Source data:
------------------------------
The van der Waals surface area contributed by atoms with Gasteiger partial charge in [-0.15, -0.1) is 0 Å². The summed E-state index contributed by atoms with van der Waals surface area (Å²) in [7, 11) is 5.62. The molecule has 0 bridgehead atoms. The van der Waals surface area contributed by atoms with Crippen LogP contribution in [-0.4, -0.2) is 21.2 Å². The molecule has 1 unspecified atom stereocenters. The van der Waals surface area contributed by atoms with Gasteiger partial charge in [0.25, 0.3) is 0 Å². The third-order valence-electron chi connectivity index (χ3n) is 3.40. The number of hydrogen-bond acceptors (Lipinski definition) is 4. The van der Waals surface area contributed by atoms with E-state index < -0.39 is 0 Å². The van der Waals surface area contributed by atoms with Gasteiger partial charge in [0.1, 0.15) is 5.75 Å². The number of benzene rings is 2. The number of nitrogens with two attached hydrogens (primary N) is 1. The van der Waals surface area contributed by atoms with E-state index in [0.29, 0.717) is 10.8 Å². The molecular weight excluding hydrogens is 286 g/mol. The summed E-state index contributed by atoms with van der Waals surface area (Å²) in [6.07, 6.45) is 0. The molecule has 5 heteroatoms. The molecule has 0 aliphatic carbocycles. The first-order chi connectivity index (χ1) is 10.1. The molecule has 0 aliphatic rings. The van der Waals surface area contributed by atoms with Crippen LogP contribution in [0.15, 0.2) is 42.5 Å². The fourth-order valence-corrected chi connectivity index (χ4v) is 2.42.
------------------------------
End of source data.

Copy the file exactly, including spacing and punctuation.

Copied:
The van der Waals surface area contributed by atoms with Gasteiger partial charge in [-0.15, -0.1) is 0 Å². The summed E-state index contributed by atoms with van der Waals surface area (Å²) in [7, 11) is 5.62. The molecule has 0 bridgehead atoms. The van der Waals surface area contributed by atoms with Crippen LogP contribution in [-0.4, -0.2) is 21.2 Å². The molecule has 1 unspecified atom stereocenters. The van der Waals surface area contributed by atoms with Gasteiger partial charge in [0.25, 0.3) is 0 Å². The third-order valence-electron chi connectivity index (χ3n) is 3.40. The number of hydrogen-bond acceptors (Lipinski definition) is 4. The van der Waals surface area contributed by atoms with E-state index < -0.39 is 0 Å². The van der Waals surface area contributed by atoms with Gasteiger partial charge in [0.1, 0.15) is 5.75 Å². The number of benzene rings is 2. The number of nitrogens with two attached hydrogens (primary N) is 1. The van der Waals surface area contributed by atoms with E-state index in [0.29, 0.717) is 10.8 Å². The molecular weight excluding hydrogens is 286 g/mol. The summed E-state index contributed by atoms with van der Waals surface area (Å²) in [6.07, 6.45) is 0. The molecule has 5 heteroatoms. The molecule has 0 aliphatic carbocycles. The first-order chi connectivity index (χ1) is 10.1. The molecule has 0 aliphatic rings. The van der Waals surface area contributed by atoms with Crippen LogP contribution in [0.15, 0.2) is 42.5 Å². The fourth-order valence-corrected chi connectivity index (χ4v) is 2.42.